If you’re confident that both you and your pillion are not injured, move to the side of the road for safety as soon as possible - without moving the vehicles. If you think you need urgent medical assistance, unless the accident happened at a remote place, it is better to ask passers by (who will most likely stop) to call an ambulance (“Por favor, ambulancia!”). As they are more likely to be speaking Spanish fluently - and also not be in a state of a shock (which is normal) - they will be in a better position to explain to the emergency services what happened, the location and the nature of assistance required. If you need to call the emergency services yourself, the number is 112

We hope this information gives you some insights into riding a motorcycle in Spain and will help you to have a safe holiday here!

Our Motorcycles for Rent in malaga


An excellent All Rounder Touring Motorcycle! Comfortable and relaxed posture, easy and controlled cornering make it fun to ride for short and long trips! Equipped with ample luggage capacity!


An exciting Sport Touring Motorcycle! Comfortable for long distance trips and lively for some twisty roads fun! Touring screen, heated grips and ample luggage capacity and power for traveling with a pillion.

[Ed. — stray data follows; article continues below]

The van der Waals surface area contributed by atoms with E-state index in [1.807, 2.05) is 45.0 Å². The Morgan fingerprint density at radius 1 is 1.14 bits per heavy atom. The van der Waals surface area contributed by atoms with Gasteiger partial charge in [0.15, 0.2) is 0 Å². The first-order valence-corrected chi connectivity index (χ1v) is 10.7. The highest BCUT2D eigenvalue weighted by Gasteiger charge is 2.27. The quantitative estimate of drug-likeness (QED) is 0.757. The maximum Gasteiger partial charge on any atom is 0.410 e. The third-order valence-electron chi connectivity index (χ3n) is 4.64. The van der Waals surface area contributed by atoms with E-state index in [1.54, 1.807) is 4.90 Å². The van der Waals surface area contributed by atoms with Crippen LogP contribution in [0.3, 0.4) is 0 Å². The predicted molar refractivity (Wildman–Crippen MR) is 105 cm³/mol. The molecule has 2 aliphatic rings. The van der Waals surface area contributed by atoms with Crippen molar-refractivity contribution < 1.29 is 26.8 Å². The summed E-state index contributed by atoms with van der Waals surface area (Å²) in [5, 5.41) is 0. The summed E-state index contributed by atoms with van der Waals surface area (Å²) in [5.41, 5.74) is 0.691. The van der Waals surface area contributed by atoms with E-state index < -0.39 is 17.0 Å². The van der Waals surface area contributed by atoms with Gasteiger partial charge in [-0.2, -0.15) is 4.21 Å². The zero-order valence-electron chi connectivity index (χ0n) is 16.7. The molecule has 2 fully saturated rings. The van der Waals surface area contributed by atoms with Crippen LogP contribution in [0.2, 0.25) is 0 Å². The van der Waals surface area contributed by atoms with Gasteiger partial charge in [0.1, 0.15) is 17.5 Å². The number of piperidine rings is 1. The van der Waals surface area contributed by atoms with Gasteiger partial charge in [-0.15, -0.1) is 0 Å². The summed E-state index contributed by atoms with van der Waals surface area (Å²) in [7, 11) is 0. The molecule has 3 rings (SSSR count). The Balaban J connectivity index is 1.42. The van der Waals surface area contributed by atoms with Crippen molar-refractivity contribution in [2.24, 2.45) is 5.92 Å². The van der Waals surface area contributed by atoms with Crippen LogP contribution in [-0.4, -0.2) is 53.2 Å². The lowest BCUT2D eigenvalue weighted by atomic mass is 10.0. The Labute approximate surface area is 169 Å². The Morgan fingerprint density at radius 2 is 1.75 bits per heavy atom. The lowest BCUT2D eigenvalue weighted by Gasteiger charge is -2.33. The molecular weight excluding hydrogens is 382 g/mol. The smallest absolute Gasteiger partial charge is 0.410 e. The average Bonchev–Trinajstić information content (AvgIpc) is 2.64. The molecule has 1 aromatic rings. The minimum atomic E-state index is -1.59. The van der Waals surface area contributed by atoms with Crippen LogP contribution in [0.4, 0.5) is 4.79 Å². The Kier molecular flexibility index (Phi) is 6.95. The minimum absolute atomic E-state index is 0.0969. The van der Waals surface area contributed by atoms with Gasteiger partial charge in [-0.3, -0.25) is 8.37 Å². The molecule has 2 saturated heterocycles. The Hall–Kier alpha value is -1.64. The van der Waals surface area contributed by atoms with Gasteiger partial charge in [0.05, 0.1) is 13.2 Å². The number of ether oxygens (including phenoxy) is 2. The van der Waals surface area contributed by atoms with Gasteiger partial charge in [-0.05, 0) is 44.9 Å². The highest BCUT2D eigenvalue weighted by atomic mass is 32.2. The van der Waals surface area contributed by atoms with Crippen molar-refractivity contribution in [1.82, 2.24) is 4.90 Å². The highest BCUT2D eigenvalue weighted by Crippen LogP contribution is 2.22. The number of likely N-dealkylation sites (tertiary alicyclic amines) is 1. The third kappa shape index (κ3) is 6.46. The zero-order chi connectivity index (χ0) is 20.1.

Early Bird Special Offer
Book 30+ days in advance
Get 10% off total price
Instant discount for rentals of 3 days or longer with a start date 30 days or more from today.

Suggested Itineraries

The Gems of Andalucia: An Ultimate 8 days Motorcycle Itinerary

Duration: 9 days/8 nights (7 riding days)

Start/End points: Malaga/Malaga

Average riding time per day: 4 hours

Difficulty: Easy to moderate. Twisty roads, but with mostly good road conditions. 99% on roads (can be occasional gravel stretches due to roadworks or access roads to accommodation).

The Coast, The Desert and the Mountains: 7-9 days motorbike itinerary

Duration: 7-9 days, depending on visits to Granada and Cartagena

Start/End points: Malaga/Malaga

Average riding time per day: 4-5 hours

Difficulty: Easy to moderate. Twisty roads, but with mostly good road conditions. 99% on roads (can be occasional gravel stretches due to roadworks).

Magical Ronda: Motorcycle Day Trip from Malaga

Duration: 1 day trip from Malaga

Start/End points: Malaga/Malaga

Average riding time per day: 4 hours

Difficulty: Easy to moderate. Twisty roads, but with mostly good road conditions. 99% on roads (can be occasional gravel stretches due to roadworks).

Gibraltar Sidetrip

The information about Gibraltar trip is coming soon... Stay tuned!
Andalus Moto Team